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Town put chemical into popular NC fishing lake. Then the fish began to die.

State officials say an algae bloom, not the chemical used to treat it, killed fish at White Lake, a popular eastern North Carolina fishing lake.
State officials say an algae bloom, not the chemical used to treat it, killed fish at White Lake, a popular eastern North Carolina fishing lake. Screen grab of WECT video

Fish are dying at a popular eastern North Carolina fishing lake where the town put a chemical in the water to kill algae.

Scores of fish in White Lake have died after its namesake town began treating the algae last Wednesday, Wilmington NBC-TV affiliate WECT reported. The algae discolored the water.

People like to catch bass, perch and pickerel in the 1,092-acre natural lake, according to Carolina Sportsman magazine.

The town received state approval April 11 to use a low-dose aluminum sulfate treatment to improve water clarity and reduce the pH level in the lake, Mayor Goldston Womble Jr. said in an April 20 letter on the town's website.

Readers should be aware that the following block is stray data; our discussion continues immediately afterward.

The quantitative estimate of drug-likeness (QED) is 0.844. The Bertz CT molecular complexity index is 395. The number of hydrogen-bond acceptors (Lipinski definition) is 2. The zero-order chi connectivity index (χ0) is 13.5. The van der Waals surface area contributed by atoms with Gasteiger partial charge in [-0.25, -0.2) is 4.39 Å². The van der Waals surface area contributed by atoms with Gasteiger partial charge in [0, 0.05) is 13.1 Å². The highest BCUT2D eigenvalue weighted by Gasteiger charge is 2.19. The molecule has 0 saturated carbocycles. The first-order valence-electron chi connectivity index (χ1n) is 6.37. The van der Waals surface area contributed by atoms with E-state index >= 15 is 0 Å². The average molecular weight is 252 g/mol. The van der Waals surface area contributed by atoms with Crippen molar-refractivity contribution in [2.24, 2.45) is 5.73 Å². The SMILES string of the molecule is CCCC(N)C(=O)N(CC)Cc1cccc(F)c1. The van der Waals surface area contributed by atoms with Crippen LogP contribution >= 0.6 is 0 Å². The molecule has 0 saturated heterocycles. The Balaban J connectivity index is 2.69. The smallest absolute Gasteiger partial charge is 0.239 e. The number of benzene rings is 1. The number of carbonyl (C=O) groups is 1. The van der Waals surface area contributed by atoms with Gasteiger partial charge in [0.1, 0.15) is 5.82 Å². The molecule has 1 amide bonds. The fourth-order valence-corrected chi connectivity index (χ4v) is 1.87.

The treatment was expected to finish Tuesday, according to Wilmington ABC-CBS-TV affiliate WWAY. But the state ordered the treatment stopped on Monday, WECT reported.

"We have been advised on numerous occasions by state officials that there are no health or safety concerns in regard to the algae which are causing the discoloration of the lake water," Womble said in his April 20 letter, "but we fully understand that the clarity of the lake greatly affects the perception of people in regard to its use."

Residents notified the state when they saw fish turning up dead over the weekend, and the state took water samples Monday morning, WECT reported. Dead fish were taken to a state lab in Raleigh to see whether the deaths are linked to the chemical, a state official told the station.

Joe Marusak: 704-358-5067; @jmarusak

A video posted on YouTube claims to have captured a large mutant fish floating in a Gaston County lake last week. The video has set off a debate as to what the creature might be, if not a fish.

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